West wall prior to clearing.

There was a suggestion that the "Kiln" area might have been boarded over (flakes of wood being found in the demolition debris) and, on further consideration, might have continued all the way to the cheese press (seen just in front of blue tarpaulin at top left above)- all of this being at the same height and the majority of the brickwork looking very similar.

Big Dig - 2013

The latest "Big Dig" took place from the 21st June until the 24th June and set out to answer several questions about the archaeology of Bourne Hill, Thornton. Was it an Iron Age settlement? What was the significance of the fragment of Roman mortarium found in a previous dig? What about the strange features (see photo in 'Digs - Bourne Hill') in the underlying sand? As with everything about Bourne Hill, as soon as some answers were found, more questions were posed.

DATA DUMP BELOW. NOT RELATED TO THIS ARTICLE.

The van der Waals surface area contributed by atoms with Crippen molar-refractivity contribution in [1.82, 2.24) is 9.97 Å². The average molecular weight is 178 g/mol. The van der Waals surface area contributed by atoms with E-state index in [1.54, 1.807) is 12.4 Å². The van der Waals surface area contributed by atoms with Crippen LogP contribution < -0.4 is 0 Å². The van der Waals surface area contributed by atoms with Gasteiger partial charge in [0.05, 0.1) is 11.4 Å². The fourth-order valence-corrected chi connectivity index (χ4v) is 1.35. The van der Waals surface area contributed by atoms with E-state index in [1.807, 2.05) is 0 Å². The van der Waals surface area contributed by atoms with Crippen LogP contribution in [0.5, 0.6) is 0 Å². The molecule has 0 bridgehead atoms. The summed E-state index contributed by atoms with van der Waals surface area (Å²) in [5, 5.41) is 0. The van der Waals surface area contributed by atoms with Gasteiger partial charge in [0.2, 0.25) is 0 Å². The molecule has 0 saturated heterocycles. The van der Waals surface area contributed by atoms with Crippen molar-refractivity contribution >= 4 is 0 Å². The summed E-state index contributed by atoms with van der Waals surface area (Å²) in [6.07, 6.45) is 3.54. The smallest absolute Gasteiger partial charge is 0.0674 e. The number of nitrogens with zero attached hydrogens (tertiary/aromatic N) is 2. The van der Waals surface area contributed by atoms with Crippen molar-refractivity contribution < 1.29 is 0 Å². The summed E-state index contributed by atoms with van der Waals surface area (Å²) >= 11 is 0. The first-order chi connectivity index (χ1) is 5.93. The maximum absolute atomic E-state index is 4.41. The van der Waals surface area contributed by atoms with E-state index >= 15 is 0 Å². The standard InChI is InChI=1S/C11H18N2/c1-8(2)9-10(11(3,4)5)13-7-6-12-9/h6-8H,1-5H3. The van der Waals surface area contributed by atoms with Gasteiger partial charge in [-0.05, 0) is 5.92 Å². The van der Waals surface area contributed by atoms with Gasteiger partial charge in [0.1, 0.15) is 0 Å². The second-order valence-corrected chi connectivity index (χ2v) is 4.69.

For the first time, Wyre Archaeology hired a digger to remove some of the top-soil. This probably saved several digging hours but the learning curve was quite steep. When someone like Phil Harding, of Time Team fame, asks for another centimetre of soil to be removed, we will understand the skill involved.

Site Manager Chris 'skimming' off the topsoil on the 'mound' in preparation for BIG DIG 2013.

Day 1